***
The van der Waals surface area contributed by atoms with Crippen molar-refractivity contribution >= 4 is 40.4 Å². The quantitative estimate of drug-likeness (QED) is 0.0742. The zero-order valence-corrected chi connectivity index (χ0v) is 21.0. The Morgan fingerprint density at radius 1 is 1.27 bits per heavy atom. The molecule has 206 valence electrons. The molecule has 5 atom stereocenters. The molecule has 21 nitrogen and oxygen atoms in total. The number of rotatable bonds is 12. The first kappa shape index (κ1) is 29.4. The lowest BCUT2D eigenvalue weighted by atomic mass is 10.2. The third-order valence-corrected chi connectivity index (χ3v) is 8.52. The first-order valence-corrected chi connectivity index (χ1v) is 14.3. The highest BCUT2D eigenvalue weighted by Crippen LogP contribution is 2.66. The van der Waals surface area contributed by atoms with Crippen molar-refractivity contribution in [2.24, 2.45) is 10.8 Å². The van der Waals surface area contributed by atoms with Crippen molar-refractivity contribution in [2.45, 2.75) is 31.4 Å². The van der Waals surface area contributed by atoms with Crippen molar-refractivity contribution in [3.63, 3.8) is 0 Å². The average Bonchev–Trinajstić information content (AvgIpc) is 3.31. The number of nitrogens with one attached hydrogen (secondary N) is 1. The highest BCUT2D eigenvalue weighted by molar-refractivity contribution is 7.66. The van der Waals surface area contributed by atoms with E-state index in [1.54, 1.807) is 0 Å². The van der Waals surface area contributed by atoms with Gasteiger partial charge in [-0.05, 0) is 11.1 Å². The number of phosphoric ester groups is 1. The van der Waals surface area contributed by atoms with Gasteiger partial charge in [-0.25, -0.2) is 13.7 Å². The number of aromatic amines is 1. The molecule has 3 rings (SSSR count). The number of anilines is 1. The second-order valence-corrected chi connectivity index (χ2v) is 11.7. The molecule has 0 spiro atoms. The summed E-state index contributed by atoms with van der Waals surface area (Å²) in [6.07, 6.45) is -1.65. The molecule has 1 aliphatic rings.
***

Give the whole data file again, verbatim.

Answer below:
The van der Waals surface area contributed by atoms with Crippen molar-refractivity contribution >= 4 is 40.4 Å². The quantitative estimate of drug-likeness (QED) is 0.0742. The zero-order valence-corrected chi connectivity index (χ0v) is 21.0. The Morgan fingerprint density at radius 1 is 1.27 bits per heavy atom. The molecule has 206 valence electrons. The molecule has 5 atom stereocenters. The molecule has 21 nitrogen and oxygen atoms in total. The number of rotatable bonds is 12. The first kappa shape index (κ1) is 29.4. The lowest BCUT2D eigenvalue weighted by atomic mass is 10.2. The third-order valence-corrected chi connectivity index (χ3v) is 8.52. The first-order valence-corrected chi connectivity index (χ1v) is 14.3. The highest BCUT2D eigenvalue weighted by Crippen LogP contribution is 2.66. The van der Waals surface area contributed by atoms with Crippen molar-refractivity contribution in [2.24, 2.45) is 10.8 Å². The van der Waals surface area contributed by atoms with Crippen molar-refractivity contribution in [2.45, 2.75) is 31.4 Å². The van der Waals surface area contributed by atoms with Crippen molar-refractivity contribution in [3.63, 3.8) is 0 Å². The average Bonchev–Trinajstić information content (AvgIpc) is 3.31. The number of nitrogens with one attached hydrogen (secondary N) is 1. The highest BCUT2D eigenvalue weighted by molar-refractivity contribution is 7.66. The van der Waals surface area contributed by atoms with E-state index in [1.54, 1.807) is 0 Å². The van der Waals surface area contributed by atoms with Gasteiger partial charge in [-0.05, 0) is 11.1 Å². The number of phosphoric ester groups is 1. The van der Waals surface area contributed by atoms with Gasteiger partial charge in [-0.25, -0.2) is 13.7 Å². The number of aromatic amines is 1. The molecule has 3 rings (SSSR count). The number of anilines is 1. The second-order valence-corrected chi connectivity index (χ2v) is 11.7. The molecule has 0 spiro atoms. The summed E-state index contributed by atoms with van der Waals surface area (Å²) in [6.07, 6.45) is -1.65. The molecule has 1 aliphatic rings.